BY TOM COX | OB BLOGGER
President Obama's State of the Union address held lessons for all leaders.
BY TOM COX | OB BLOGGER
This year’s State of the Union address held many lessons for all leaders. Here are three, and the actions I suggest you take:
· Know your Strengths and Weaknesses
· Know your Strategy
· Negotiate Dispassionately
Know your Strengths and Weaknesses
Peter Drucker said performance can only be built on strengths, and weaknesses need to be identified and worked around. The wise executive knows herself well enough to do these things.
Whether President Obama has this self-awareness is beside the point — you must have yours. How can you get more aware of your strengths and weaknesses? Ask your spouse, ex-spouse, and closest friends — and make it clear you want the truth.
You can also listen (judiciously) to your opponents, if you have enough stature to have attracted any.
Your Opponents will Tell you the Truth
A useful tip from politics — and it’s true in the rest of life — is that your allies are reluctant to tell you your flaws to your face, while your opponents are happy to recite them. Unfortunately your opponents may also cast your strengths as weaknesses, so listen with careful ears.
Focus on Strengths
The effective executive is focused on her own strengths — and those of her team. I’m strong at strategy generation, and helping executives self-reflect and achieve insights and breakthroughs — so it behooves me to focus my energies there.
The President is good at rallying his base, at managing the media, and at wrong-footing Republicans, among other things. He appropriately focuses on those activities. What are your strengths? Are you spending the majority of your time on those tasks?
When you find yourself struggling with some task, or you see the evidence of struggle among your team, you absolutely must reassign the work. I for years kept trying to be my own bookkeeper, causing late nights and stress each quarter. The President failed to backfill his weakness with hands-on management of complex projects — the implementation of the Affordable Care Act — causing great harm to the nation.
Where are you seeing signs of struggle? Create a system or reassign the work as necessary. Just be sure you are self-aware of your weakness, without bravado or shame.
Advisors for Blind Spots
Blind spots and weaknesses are different. When your blind spot occludes a weakness, you can get into huge trouble. My blind spot involves completing projects the final 5% — I prefer to get “mostly done” and move on to something exciting, shiny and new. The President was blind to the incompetent management of the ACA implementation — that’s why it went so badly, for so long without correction.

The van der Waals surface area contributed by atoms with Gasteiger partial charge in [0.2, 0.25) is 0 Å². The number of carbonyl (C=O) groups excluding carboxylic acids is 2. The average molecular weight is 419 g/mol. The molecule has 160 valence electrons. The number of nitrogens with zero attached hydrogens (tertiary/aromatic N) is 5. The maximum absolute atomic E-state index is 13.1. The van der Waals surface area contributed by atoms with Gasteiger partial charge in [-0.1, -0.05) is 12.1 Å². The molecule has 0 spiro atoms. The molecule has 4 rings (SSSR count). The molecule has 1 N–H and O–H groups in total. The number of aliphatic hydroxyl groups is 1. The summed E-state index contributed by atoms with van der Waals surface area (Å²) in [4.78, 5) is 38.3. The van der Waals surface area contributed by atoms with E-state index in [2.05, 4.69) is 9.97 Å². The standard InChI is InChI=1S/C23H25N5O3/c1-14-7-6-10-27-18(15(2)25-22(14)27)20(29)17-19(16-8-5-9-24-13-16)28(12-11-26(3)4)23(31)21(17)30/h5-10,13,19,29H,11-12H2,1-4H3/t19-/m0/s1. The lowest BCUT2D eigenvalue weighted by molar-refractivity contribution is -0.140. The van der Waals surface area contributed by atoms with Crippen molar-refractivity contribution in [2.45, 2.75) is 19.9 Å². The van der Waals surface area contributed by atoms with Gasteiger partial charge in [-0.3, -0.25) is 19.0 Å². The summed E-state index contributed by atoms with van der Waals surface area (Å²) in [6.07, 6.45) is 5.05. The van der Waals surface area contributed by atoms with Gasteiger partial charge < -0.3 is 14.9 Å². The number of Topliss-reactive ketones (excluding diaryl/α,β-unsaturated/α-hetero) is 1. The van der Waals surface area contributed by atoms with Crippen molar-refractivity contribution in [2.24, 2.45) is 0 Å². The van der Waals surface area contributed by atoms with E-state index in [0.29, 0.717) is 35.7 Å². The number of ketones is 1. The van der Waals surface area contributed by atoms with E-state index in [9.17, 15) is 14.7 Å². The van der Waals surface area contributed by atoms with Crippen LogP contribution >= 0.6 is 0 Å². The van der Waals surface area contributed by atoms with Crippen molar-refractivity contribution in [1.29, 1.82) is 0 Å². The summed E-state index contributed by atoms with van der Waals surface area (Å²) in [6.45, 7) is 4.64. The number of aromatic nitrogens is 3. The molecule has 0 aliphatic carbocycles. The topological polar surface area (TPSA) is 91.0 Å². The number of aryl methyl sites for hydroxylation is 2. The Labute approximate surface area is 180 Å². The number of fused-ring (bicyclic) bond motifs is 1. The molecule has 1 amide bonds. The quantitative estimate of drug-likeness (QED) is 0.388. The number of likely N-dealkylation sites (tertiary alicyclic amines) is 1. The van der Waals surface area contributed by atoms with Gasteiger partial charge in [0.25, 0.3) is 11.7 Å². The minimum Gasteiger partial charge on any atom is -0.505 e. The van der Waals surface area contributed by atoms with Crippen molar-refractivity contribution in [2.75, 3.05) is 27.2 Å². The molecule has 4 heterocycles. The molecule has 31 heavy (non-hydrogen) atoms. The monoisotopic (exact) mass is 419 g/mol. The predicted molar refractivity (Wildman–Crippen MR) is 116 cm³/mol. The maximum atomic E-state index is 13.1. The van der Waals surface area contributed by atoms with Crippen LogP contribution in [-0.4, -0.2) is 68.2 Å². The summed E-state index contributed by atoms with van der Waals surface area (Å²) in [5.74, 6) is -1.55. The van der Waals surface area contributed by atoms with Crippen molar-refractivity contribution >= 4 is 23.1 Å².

Regardless of whether you have a personal weakness in your blind spot or not, your best defense is an advisor. I’ve recruited someone who actually feels physically ill when any project is done less than 100% — and is happy to say it.
Recruit for Weaknesses and Blind Spots
Self awareness is just the first step — you then need to recruit. Any strength missing from your senior team must be found and wooed. Your major blind spots need to be guarded — by a member of your trusted senior team, or by an advisor selected for that exact role.
Know Your Strategy
Strategy is the art of focusing scarce resources on key initiatives, with keen awareness of the environment.
It’s unknowable whether President Obama is unable to work with Congress, or just unwilling. Whether you believe it’s the President’s fault for being divisive, or the House Republicans’ fault for being obstructionist, the cold reality is that this President and this Congress haven’t been able to cooperate very much, and that fact is unlikely to change.
The wise executive accepts what is, and focuses where action is possible. The President did that by stressing a course that involves unilateral Executive Branch action that doesn’t require the help of Congress.
What aspects of your environment are difficult, and are you beating your head against them — or working around them?
Finally, the effective executive knows how to negotiate for results.
Here’s my preferred approach:
List your needs and desires, in priority order
List your negotiation partner’s priorities
Figure out which of your top priorities are least important to your negotiation partner
Figure out which of your negotiation partner’s priorities are least important to you
Create several tentative offers that give you what you most want, at the least cost to you, and give your negotiation partner (at least some of) what they want, at a reduced cost to them
Even staunch enemies can create win-win deals using this approach — some of the time.
For example, you may need work-scheduling flexibility, and your workers may have prioritized health benefits. It’s entirely possible you might save enough money via greater flexibility that you could afford to offer improved benefits and have money left over.
For President Obama, as for any other leader, you can accurately guess his priorities by seeing what he will and won’t negotiate over.
And when there is no negotiating, don’t. Here, the President is an acknowledged master.
Tom Cox is a Beaverton consultant, author and speaker. He coaches CEOs on how to boost performance by building workplace trust.
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